Once the residents of Dwaraka got over their initial shock at the sudden, unexpected turn of events, they were elated and cheered his arrival. The prince that they had lost and thought had gone forever; had come back to them. The city came alive with celebration, dance and music.
Pradyumna Weds Mayawati
As per Krishna’s advice, Pradyumna married Mayawati, thus reuniting with her in this birth. They later had a son named Aniruddha, who went on to become Krishan’s favourite grandson and was also considered a Vyuha Avatara of Vishnu. Later, Pradyumna also wedded Rukmavati, the daughter of his mother’s brother, Bhimkaraya Rukmi.
According to the Harivamsa; one of the important texts of Sanskrit literature; he had yet another wife named Prabhavati, the daughter of King Vajranabha. Legend has it that when he went to see her for the first time, he turned himself into a bee and lived in a garland of flowers, which had been especially prepared for her to wear.
Pradyumna Becomes a Maharathi
Soon after, Pradyumna joined hands with his father, to rule the land and also protect their land from all types of external attack. He was the beloved of the people of Dwaraka. In time, he became a mighty Maharathi warrior. Not only did he possess the rare Vaishnavastra, but he also knew the secret of the Chakra Vyuha, a highly complex battle formation, which was otherwise nearly impossible to get into and then come out of, alive.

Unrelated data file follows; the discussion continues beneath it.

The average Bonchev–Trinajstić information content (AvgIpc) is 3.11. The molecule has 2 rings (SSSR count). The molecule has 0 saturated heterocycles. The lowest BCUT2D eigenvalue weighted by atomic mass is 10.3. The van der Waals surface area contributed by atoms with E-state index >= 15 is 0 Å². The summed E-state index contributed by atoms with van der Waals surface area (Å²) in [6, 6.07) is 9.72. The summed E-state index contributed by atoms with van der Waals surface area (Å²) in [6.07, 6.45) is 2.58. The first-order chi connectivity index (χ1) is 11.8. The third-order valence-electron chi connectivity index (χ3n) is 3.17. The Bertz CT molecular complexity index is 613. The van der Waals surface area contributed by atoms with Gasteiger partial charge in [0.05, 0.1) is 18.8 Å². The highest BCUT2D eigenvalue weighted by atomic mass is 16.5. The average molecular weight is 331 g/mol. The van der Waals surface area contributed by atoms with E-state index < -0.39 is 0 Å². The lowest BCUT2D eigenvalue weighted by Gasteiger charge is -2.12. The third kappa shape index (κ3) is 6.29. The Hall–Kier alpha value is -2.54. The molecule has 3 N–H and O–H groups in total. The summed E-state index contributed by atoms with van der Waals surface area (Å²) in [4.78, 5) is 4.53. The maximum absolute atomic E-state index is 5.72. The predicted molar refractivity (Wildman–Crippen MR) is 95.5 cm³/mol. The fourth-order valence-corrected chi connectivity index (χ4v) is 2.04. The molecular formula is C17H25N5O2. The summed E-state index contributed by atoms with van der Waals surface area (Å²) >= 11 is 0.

According to the Mahabharata, Pradyumna trained Arjuna’s son, Abhimanyu, and the Upapandavas in warfare. However, he himself did not participate in the Great War of Kurukshetra. Instead, he chose to go on a pilgrimage with his uncle, Balarama, and some other Yadavas.
Pradyumna was an active participant in the Ashwamedha Yagna (one of the most important sacrificial rituals in Hindu mythology), which was conducted by Yudhishthira later. Then he, along with his father, fought the demon Nikumbha. Nikumbha hung Arjuna in the sky. After some time, the latter began to vomit blood. Krishna beheaded the asura. Arjuna then began to fall down from the sky. Seeing this, Pradyumna immediately rushed to him and held him as he was about to hit the ground, thus saving his life.
Pradyumna Meets His End